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What is your relationship status with them: Together since age 17. Married since Y2k.
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What dreams may come...


« Reply #6 on: December 04, 2019, 10:45:58 PM »

She ended up screaming about how terrible I am, and as always I ended up apologizing for things that I had done during our marriage (of course she never does)....She then would ask well then why did you XYZ....  I would answer honestly with explanations like "I was angry that you did XYZ or I was hurt that XYZ happened."  I would always quickly follow that up with but I take full responsibility and I am not excusing my actions.   

She would completely lose it and tell me I wasn't apologizing.  I don't get it.  If someone gives you a sincere fulsome apology and then you demand to know the motivation for their actions you should expect an explanation....Is it me or is this a BPD trait?

I'm going to go straight to it: (In my experience,) IT IS TOTALLY A BPD TRAIT!!!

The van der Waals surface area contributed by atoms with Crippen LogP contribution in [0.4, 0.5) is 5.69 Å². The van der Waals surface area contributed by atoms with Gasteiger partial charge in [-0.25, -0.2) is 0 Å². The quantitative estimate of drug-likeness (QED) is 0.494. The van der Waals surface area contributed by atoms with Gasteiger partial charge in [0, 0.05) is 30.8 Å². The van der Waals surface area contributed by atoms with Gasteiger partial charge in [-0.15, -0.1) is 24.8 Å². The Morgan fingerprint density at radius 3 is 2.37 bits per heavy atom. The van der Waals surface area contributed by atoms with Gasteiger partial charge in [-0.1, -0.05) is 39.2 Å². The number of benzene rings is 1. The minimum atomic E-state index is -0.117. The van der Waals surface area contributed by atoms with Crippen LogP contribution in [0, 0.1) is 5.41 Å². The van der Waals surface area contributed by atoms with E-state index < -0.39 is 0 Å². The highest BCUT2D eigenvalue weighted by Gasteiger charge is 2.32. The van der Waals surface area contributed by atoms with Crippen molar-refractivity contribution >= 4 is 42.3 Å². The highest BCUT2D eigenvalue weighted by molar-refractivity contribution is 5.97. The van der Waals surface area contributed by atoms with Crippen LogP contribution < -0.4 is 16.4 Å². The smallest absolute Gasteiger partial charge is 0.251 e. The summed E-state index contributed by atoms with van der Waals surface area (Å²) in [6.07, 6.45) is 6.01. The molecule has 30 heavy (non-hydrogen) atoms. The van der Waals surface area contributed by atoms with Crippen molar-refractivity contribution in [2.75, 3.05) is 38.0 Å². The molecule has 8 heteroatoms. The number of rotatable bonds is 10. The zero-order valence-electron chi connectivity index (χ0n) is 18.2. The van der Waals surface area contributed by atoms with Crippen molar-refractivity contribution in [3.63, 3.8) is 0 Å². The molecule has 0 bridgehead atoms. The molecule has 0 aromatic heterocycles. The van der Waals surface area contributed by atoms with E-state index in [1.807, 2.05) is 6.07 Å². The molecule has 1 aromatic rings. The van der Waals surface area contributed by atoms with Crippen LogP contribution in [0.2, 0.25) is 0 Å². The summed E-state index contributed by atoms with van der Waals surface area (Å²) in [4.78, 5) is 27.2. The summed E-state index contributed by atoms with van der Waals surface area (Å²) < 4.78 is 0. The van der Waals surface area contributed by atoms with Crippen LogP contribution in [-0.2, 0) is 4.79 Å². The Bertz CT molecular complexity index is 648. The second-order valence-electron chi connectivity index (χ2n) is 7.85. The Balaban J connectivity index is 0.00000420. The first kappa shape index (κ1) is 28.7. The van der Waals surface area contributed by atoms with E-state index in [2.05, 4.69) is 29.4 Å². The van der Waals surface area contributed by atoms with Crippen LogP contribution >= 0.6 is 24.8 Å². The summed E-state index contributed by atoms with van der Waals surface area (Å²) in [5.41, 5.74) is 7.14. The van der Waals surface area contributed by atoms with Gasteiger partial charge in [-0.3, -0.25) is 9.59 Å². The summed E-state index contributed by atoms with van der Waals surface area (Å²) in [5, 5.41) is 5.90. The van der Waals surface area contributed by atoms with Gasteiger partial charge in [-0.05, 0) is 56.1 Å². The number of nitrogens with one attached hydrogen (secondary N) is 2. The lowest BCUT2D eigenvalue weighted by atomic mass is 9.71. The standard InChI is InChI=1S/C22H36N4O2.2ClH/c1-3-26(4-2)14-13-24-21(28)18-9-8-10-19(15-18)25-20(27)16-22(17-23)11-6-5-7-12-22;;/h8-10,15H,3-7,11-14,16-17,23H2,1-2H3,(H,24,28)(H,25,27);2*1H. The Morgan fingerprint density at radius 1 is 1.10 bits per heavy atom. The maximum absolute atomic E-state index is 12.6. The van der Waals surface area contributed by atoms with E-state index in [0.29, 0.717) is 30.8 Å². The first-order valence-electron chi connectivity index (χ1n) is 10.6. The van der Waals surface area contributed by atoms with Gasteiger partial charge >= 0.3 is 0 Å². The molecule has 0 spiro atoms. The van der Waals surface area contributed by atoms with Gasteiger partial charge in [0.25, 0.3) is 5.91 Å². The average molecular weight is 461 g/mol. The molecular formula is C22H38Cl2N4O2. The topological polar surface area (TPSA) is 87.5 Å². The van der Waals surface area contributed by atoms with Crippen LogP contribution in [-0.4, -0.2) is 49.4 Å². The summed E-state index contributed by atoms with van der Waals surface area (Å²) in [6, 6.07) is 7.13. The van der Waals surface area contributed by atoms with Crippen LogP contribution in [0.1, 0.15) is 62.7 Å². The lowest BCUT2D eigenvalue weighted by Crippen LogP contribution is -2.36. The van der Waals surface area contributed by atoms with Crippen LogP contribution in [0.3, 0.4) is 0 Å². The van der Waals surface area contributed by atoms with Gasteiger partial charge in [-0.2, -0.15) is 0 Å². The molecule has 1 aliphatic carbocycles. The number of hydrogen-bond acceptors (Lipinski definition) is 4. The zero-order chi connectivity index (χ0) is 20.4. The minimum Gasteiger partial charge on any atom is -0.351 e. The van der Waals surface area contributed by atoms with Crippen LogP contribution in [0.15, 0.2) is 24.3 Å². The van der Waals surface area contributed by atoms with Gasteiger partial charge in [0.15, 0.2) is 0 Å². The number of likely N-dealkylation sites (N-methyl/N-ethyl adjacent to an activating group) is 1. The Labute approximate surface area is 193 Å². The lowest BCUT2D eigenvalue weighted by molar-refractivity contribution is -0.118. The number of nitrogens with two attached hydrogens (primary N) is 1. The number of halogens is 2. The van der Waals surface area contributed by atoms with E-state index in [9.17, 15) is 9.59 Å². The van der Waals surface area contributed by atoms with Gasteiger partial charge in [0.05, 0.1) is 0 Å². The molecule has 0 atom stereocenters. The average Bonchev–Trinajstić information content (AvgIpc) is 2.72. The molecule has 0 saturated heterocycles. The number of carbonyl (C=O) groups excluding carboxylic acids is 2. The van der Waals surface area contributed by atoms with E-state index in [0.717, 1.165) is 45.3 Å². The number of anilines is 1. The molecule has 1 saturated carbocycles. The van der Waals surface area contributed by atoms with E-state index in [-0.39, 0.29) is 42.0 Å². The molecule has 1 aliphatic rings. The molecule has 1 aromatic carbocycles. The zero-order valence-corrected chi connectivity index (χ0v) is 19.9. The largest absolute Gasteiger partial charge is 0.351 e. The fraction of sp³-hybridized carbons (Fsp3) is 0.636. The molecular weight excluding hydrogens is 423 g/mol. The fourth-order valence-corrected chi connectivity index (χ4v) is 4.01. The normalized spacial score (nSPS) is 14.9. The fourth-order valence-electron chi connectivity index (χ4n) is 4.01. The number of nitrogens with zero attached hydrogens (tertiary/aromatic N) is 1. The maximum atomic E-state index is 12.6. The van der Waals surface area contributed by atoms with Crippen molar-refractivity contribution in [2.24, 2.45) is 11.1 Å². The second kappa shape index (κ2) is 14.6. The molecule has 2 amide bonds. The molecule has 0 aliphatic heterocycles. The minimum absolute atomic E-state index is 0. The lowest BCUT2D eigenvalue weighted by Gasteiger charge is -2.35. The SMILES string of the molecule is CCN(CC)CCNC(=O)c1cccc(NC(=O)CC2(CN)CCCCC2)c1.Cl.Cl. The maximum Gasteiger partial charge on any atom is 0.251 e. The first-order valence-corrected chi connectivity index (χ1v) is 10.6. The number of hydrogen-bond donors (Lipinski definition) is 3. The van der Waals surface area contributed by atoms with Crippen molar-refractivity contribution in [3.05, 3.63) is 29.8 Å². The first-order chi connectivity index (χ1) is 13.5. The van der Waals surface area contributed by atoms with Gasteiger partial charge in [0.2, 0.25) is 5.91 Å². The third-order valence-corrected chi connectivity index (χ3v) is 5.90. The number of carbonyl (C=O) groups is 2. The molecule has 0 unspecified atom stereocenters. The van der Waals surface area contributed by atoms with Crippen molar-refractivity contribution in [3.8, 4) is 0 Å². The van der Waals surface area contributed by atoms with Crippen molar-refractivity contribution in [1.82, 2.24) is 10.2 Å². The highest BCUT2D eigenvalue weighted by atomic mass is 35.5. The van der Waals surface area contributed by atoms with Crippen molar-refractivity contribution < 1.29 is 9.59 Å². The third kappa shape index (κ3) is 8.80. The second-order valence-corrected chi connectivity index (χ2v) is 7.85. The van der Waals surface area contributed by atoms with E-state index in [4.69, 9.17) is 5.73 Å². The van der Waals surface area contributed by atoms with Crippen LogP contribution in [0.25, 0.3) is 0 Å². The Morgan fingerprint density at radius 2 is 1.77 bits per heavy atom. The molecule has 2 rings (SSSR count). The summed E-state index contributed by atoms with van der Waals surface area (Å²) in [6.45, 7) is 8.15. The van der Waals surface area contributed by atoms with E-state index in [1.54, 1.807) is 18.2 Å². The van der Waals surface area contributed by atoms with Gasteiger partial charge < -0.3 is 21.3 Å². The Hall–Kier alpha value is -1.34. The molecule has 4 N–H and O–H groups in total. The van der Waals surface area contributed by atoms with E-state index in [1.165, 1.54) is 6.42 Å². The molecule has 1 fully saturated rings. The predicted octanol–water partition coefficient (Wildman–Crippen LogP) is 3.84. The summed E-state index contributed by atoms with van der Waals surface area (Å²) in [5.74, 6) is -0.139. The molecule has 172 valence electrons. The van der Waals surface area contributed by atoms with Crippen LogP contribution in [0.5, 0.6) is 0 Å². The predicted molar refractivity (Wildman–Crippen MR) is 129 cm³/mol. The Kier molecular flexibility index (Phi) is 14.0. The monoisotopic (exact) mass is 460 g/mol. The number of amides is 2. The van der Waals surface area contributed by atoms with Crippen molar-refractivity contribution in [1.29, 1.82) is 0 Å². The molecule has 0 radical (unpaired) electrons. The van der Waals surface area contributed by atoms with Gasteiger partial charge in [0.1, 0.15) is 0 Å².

I get told that I don't know how to sincerely apologize to people or accept responsibility all the time. *shakes head*

Sometimes - and yes, it is as disturbing as it sounds - she will say, listen, or do nothing except repeat to me "Say I'm sorry that I did XYZ" until I say exactly what she says. Then she tells me that it's still not a real apology because of my facial expression and/or tone and/or body language and/or not looking directly at her and/or not touching her and/or...

Dude...it's not you.  Doing the right thing (click to insert in post)

 - MLC
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Thank you for every kindness. Thank you for our children. For your guts, for your sweetness. For how you always looked, for how I always wanted to touch you. God, you were my life. I apologize for everytime I ever failed you. Especially this one...